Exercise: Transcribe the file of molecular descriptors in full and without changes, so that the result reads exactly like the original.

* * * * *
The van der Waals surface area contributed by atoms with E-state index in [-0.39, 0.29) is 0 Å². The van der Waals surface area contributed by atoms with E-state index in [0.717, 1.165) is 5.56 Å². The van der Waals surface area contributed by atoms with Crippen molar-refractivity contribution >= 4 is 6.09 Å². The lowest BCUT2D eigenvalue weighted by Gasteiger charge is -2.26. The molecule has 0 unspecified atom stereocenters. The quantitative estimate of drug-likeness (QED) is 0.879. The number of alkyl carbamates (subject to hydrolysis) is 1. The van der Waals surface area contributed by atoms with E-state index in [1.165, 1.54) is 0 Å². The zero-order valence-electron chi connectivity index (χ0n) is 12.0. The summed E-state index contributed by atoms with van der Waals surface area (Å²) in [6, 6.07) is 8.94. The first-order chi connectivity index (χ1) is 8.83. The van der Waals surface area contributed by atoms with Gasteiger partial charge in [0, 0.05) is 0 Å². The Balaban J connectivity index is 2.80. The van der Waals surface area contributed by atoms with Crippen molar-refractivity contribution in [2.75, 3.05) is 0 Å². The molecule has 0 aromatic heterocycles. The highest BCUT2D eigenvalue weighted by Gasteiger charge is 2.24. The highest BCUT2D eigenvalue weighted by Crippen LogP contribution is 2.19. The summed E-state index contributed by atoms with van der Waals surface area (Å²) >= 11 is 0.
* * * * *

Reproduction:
The van der Waals surface area contributed by atoms with E-state index in [-0.39, 0.29) is 0 Å². The van der Waals surface area contributed by atoms with E-state index in [0.717, 1.165) is 5.56 Å². The van der Waals surface area contributed by atoms with Crippen molar-refractivity contribution >= 4 is 6.09 Å². The lowest BCUT2D eigenvalue weighted by Gasteiger charge is -2.26. The molecule has 0 unspecified atom stereocenters. The quantitative estimate of drug-likeness (QED) is 0.879. The number of alkyl carbamates (subject to hydrolysis) is 1. The van der Waals surface area contributed by atoms with E-state index in [1.165, 1.54) is 0 Å². The zero-order valence-electron chi connectivity index (χ0n) is 12.0. The summed E-state index contributed by atoms with van der Waals surface area (Å²) in [6, 6.07) is 8.94. The first-order chi connectivity index (χ1) is 8.83. The van der Waals surface area contributed by atoms with Gasteiger partial charge in [0, 0.05) is 0 Å². The Balaban J connectivity index is 2.80. The van der Waals surface area contributed by atoms with Crippen molar-refractivity contribution in [2.75, 3.05) is 0 Å². The molecule has 0 aromatic heterocycles. The highest BCUT2D eigenvalue weighted by Gasteiger charge is 2.24. The highest BCUT2D eigenvalue weighted by Crippen LogP contribution is 2.19. The summed E-state index contributed by atoms with van der Waals surface area (Å²) >= 11 is 0.